The following is a summary of global temperature conditions in Berkeley Earth’s analysis of May 2020.
- May 2020 is estimated to have been the warmest May since records began in 1850.
- Updated projections for the rest of 2020 give a 89% chance that 2020 will be a new record warm year, a significant increase relative to prior projections.
Globally, May 2020 is estimated to have been the warmest May since records began in 1850, exceeding the previously warmest year in 2016. This follows the warmest April.
The global mean temperature in May 2020 was 0.99 ± 0.08 °C (1.78 ± 0.14 °F) above the 1951 to 1980 average.
This is equivalent to being 1.36 ± 0.09 °C (2.43 ± 0.16 °F) above the 1850 to 1900 average, which is frequently used as a benchmark for the preindustrial period.
The global mean temperature anomaly in May 2020 cooled markedly compared to April (a decrease of 0.14 °C) and was below the temperature anomaly of January through April, but still similar to values observed in November and December 2019 and among the warmest months ever observed. Due to higher weather variability during the Northern winter months, it is not unusual for the temperature anomaly in May to be somewhat smaller than those in January to March. Though the temperature anomaly is less extreme than in a few other recent months, it remains the highest temperature anomaly ever observed during May.
May 2020 continues the ongoing pattern of wide-spread warmth. Very warm conditions were again present across most of Asia, including record monthly averages for parts of central Asia. Warm conditions were also present in both the Arctic and Antarctic, as well as parts of Africa, South America, and Central America.
Unusually cold conditions were present in much of North America, Eastern Europe, India, and Australia. We estimate that 4.9% of the Earth’s surface experienced their locally warmest May average, 75% of the Earth’s surface was warmer than their long-term average, and only (0.02%) had their locally coldest May average.
Over land regions, 2020 was the warmest May, coming in as 1.45 ± 0.17 °C (2.60 ± 0.31 °F) above the 1951 to 1980 average.
May 2020 was also nominally the warmest May in the oceans, recorded as 0.61 ± 0.07 °C (1.10 ± 0.20 °F) above the 1951 to 1980 average. This is slightly warmer than the ocean average in 2015, 2016, and 2017, though the measurement uncertainties for all of these years overlap.
2020 January to May Summary
After 5 months, the Earth in 2020 has been marked by above average temperatures nearly everywhere, with especially extreme conditions across Asia. We estimate that the January to May average was record warm for 9.9% of the Earth, and appreciably above the 1951 to 1980 average for 85% of the Earth. Only, 1.5% of the Earth’s surface was significantly cooler than the 1951 to 1980 average during the current January to May period. In addition, the January to May averages for Asia, Europe, and South America all set record highs.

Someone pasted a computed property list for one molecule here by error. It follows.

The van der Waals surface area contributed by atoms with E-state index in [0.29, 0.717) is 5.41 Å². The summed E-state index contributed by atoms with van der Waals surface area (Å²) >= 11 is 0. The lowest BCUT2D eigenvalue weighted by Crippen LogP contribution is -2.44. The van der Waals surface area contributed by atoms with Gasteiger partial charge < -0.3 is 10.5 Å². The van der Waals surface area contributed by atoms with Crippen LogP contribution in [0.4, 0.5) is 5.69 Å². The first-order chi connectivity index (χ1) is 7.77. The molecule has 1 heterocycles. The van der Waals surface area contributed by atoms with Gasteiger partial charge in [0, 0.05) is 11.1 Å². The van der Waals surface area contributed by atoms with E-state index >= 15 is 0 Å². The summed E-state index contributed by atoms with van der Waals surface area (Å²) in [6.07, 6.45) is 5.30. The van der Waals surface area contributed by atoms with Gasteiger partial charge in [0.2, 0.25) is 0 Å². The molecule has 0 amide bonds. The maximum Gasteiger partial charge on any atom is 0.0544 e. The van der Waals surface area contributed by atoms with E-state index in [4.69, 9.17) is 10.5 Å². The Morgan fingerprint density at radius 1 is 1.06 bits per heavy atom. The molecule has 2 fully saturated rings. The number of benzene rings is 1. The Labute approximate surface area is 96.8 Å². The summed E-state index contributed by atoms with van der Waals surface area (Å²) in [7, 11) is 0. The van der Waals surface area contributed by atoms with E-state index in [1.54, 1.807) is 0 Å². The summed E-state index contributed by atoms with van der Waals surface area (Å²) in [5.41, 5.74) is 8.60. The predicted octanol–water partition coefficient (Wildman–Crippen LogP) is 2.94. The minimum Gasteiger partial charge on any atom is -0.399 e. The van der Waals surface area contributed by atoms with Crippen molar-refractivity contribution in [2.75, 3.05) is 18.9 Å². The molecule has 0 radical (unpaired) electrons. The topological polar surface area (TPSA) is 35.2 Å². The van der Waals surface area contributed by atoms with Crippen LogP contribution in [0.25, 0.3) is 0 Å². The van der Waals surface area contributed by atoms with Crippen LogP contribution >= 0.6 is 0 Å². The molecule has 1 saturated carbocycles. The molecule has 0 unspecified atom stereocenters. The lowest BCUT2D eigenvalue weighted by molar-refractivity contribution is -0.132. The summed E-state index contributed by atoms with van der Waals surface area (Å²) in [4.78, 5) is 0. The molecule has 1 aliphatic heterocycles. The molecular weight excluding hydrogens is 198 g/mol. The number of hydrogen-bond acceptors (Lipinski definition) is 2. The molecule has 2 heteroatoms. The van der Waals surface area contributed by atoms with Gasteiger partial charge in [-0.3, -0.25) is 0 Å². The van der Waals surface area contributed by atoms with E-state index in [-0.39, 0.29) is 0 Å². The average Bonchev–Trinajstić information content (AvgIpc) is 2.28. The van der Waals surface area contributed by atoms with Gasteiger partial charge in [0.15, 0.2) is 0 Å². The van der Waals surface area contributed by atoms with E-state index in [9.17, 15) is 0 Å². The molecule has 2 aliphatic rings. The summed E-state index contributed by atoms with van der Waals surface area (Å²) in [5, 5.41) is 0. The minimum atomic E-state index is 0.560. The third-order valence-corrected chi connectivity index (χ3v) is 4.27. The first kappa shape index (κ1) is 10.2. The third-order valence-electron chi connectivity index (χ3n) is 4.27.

Looking at regions where January to May temperature averages were either the top 5 warmest or the top 5 coldest observed, we note extensive regions with record or near-record warmth to start the year and no regions of near-record cold.
The widespread record conditions in Asia during January to May 2020 warrant special consideration. In Russia, a new record average for this period was set by a very large margin, more than 1.9 °C (3.4 °F) above the previous 2016 record, and 5.3 °C (9.6 °F) above the 1951-1980 average. This is not only a record for the largest January to May temperature anomaly observed in Russia, it is also a record for the largest January to May temperature anomaly ever observed in any country’s national average.
This prolonged heat has already contributed to large early-season wildfires and the loss of permafrost.
Recently, a catastrophic oil spill involving 20,000 tonnes of diesel fuel near the Arctic city of Norilsk, Russia (within the region of record warmth) was blamed on melting permafrost that caused a storage facility to fail. Within the Arctic, it is very common for infrastructure to be built on and supported by permafrost. Warming in this region is a foreseeable risk that threatens to damage much of this existing infrastructure.
Of the first five months of 2020, only April and May have set a new record, though January to March were each no lower than the fourth warmest. Overall, the January to May average has been the 2nd warmest. The warmest January to May period occurred in 2016 and coincided with a massive El Niño event. It is remarkable that 2020 is approaching the same level of warmth despite the lack of El Niño conditions this year.
As suggested by the plot above, we would typically expect that the second half of the year to have slightly lower temperature anomalies than January to April, which is important in the context of estimating the likely range for final temperature anomalies in 2020.
However, with both April and May setting new records for monthly warmth, the projected warmth during the second half of the year remains quite high, and estimates of the likelihood that 2020 breaks the record for warmest year have continued to increase.
The statistical approach that we use now believes that 2020 has an 89% likelihood of surpassing 2016 and becoming the warmest year that has been directly measured. It is highly likely that 2020 will be one of the 2 warmest years since 1850.
However, we should note that the odds of a La Niña developing before the end of the year have also been increasing. If La Niña does occur, it will presumably push global temperatures towards the lower portion of the projected range.
Likelihood of final 2020 ranking, based on January to April:
- 1st place (89%)
- 2nd place (10%)
- Top 2 overall (>98%)
As noted above, unusual recent conditions have shifted the current projection for 2020 to be significantly higher than previous projections issued earlier this year.